Huawei is slowly but surely carving out a name for itself outside of its native China, and its current flagship – the P20 Pro – is widely regarded as having some of the best cameras on any phone.
The Mate 10 Pro launched in October 2017 and is the company’s ‘other’ flagship. When it launched it cost £699, and that was a very good deal. Now, though, you can buy one for a faintly ridiculous £399. And this makes it one of the best phone bargains to be had right now in the UK. We can only sympathise with those in the US, as prices have remained high: expect to pay at least $649.
Mate 10 Pro: 9 months later
I’ve used the Mate 10 Pro as a daily driver for just over nine months now and it’s safe to say it has really grown on me. I criticised the cameras (as you can read below) for not being able to resolve as much detail as I’d have liked. But having taken thousands of photos since, and with plenty of complimentary comments on how good they look, I’d have to revise the verdict to say that they’re actually very good indeed.
Sure, if you zoom right in and peer at the actual pixels the original criticism stands, but no-one does that. Use the portrait mode and share the photos on Facebook, Whatsapp or even print them out and the quality is excellent – and the depth effect very convincing.
Battery life is exceptional. Even now, it will easily last two days with normal use and very occasionally into a third day. You can’t say the same of many other current phones.
It’s also important to revisit Huawei’s claim that EMUI avoids the age-old problem of Android slowing down as the phone ages and fills up with apps and photos. Huawei says EMUI is “born fast and stays fast”. 9 months on, the Mate 10 Pro feels just as fast as the day I unboxed it. Impressive stuff, and yet another reason to buy one today.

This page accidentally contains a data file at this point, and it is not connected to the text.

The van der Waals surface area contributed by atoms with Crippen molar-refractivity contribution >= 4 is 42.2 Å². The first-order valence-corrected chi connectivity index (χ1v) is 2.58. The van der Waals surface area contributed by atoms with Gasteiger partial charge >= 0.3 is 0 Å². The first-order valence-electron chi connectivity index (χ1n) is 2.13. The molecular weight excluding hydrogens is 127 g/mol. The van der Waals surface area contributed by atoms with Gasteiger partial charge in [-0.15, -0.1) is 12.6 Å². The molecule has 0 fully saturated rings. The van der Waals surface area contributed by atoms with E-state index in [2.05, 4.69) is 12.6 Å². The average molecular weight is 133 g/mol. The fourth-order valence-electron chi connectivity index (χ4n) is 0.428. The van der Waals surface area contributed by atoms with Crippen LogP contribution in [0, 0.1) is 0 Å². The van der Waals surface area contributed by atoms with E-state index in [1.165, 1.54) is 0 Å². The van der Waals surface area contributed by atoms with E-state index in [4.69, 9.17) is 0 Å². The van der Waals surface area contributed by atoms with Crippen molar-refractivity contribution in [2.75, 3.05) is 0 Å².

If there’s one feature I’d like, it’s stabilisation for video above 1080p resolution. That’s precluded by the available processing power, and is why the P20 Pro also lacks the option in 4K. But if you’re happy to shoot in Full HD, video quality is perfectly good.
Other than that, the Mate 10 Pro really is beyond reproach. The glass back still draws admiring glances and, as it has the same Kirin 970 chip as the P20 Pro, is still up there with the best in terms of outright performance. Better still, recent updates have added the best features from the P20 Pro including the long-exposure night mode and the new GPU Turbo mode which improves performance in games.
So at the current price, the Mate 10 Pro is stunningly good value. What follows below is my original Mate 10 Pro review:
Mate 10 Pro: Features & Design
The Mate series has always had practically zero side bezels so although some will think that Huawei has merely copyied the big boys with the Mate 10, it’s actually the other way around.
Previous Mate phones have all looked pretty much the same, but Huawei shook things up for 2017 and it’s no overstatement to say the Mate 10 Pro is one of the best-looking phones around. It’s also one of the most powerful and longest-lasting, attributes which should ensure its place on your upgrade shortlist alongside the Galaxy S8, Note 8 and – maybe – iPhone 8 Plus.
The Mate 10 Pro is the only model from the range that is sold in the UK. Elsewhere you’ll find the Mate 10 and even Mate 10 Lite.
But the Pro is a gorgeous-looking phone that’s taller and slimmer than its predecessors thanks to the switch to an 18:9 screen and smaller top and bottom bezels than on the Mate 9.
It’s a bit smaller than the iPhone 8 Plus, but has a 6in screen rather than 5.5in.
A glass back is the main change from previous Mate designs. Unlike the iPhone 8 which also adopts the glass sandwich, the Mate 10 Pro doesn’t support allow wireless charging. Instead, the Gorilla Glass 5 is there purely for aesthetics.
And it looks stunning. The glass curves on all four edges and reflects the light beautifully. It joins the alloy frame almost invisibly and feels silky smooth in the hand.
The problem with this is that – hardened or not – glass is still glass. Huawei provides a plastic case in the box, and a screen protector is fitted at the factory, but the case hides that glorious finish so it’ll always be tempting to go case-less and run the risk of the drop-smash.